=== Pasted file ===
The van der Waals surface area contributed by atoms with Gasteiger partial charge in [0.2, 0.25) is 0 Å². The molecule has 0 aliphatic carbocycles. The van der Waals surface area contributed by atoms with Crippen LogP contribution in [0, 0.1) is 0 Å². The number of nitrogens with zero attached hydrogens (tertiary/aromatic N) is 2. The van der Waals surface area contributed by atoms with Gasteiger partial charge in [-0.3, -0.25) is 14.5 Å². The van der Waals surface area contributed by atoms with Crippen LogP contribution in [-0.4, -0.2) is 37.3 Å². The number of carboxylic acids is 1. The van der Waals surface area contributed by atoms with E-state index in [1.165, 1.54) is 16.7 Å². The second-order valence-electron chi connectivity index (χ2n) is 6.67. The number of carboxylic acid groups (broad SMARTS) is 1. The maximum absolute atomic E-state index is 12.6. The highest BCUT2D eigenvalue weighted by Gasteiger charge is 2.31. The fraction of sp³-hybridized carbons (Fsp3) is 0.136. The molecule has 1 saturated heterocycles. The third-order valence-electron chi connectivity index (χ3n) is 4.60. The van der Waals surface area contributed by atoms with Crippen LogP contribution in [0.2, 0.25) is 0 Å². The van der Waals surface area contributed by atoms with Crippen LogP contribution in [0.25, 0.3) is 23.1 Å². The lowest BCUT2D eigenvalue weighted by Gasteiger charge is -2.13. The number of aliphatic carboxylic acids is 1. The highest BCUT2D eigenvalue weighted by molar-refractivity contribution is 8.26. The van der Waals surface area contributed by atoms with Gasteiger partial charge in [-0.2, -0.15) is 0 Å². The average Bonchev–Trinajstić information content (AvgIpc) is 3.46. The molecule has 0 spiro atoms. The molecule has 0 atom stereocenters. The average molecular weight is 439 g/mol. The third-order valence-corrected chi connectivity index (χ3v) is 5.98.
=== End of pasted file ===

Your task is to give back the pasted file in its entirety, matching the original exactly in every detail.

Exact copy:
The van der Waals surface area contributed by atoms with Gasteiger partial charge in [0.2, 0.25) is 0 Å². The molecule has 0 aliphatic carbocycles. The van der Waals surface area contributed by atoms with Crippen LogP contribution in [0, 0.1) is 0 Å². The number of nitrogens with zero attached hydrogens (tertiary/aromatic N) is 2. The van der Waals surface area contributed by atoms with Gasteiger partial charge in [-0.3, -0.25) is 14.5 Å². The van der Waals surface area contributed by atoms with Crippen LogP contribution in [-0.4, -0.2) is 37.3 Å². The number of carboxylic acids is 1. The van der Waals surface area contributed by atoms with E-state index in [1.165, 1.54) is 16.7 Å². The second-order valence-electron chi connectivity index (χ2n) is 6.67. The number of carboxylic acid groups (broad SMARTS) is 1. The maximum absolute atomic E-state index is 12.6. The highest BCUT2D eigenvalue weighted by Gasteiger charge is 2.31. The fraction of sp³-hybridized carbons (Fsp3) is 0.136. The molecule has 1 saturated heterocycles. The third-order valence-electron chi connectivity index (χ3n) is 4.60. The van der Waals surface area contributed by atoms with Crippen LogP contribution in [0.2, 0.25) is 0 Å². The van der Waals surface area contributed by atoms with Crippen LogP contribution in [0.25, 0.3) is 23.1 Å². The lowest BCUT2D eigenvalue weighted by Gasteiger charge is -2.13. The number of aliphatic carboxylic acids is 1. The highest BCUT2D eigenvalue weighted by molar-refractivity contribution is 8.26. The van der Waals surface area contributed by atoms with Gasteiger partial charge in [-0.2, -0.15) is 0 Å². The average Bonchev–Trinajstić information content (AvgIpc) is 3.46. The molecule has 0 spiro atoms. The molecule has 0 atom stereocenters. The average molecular weight is 439 g/mol. The third-order valence-corrected chi connectivity index (χ3v) is 5.98.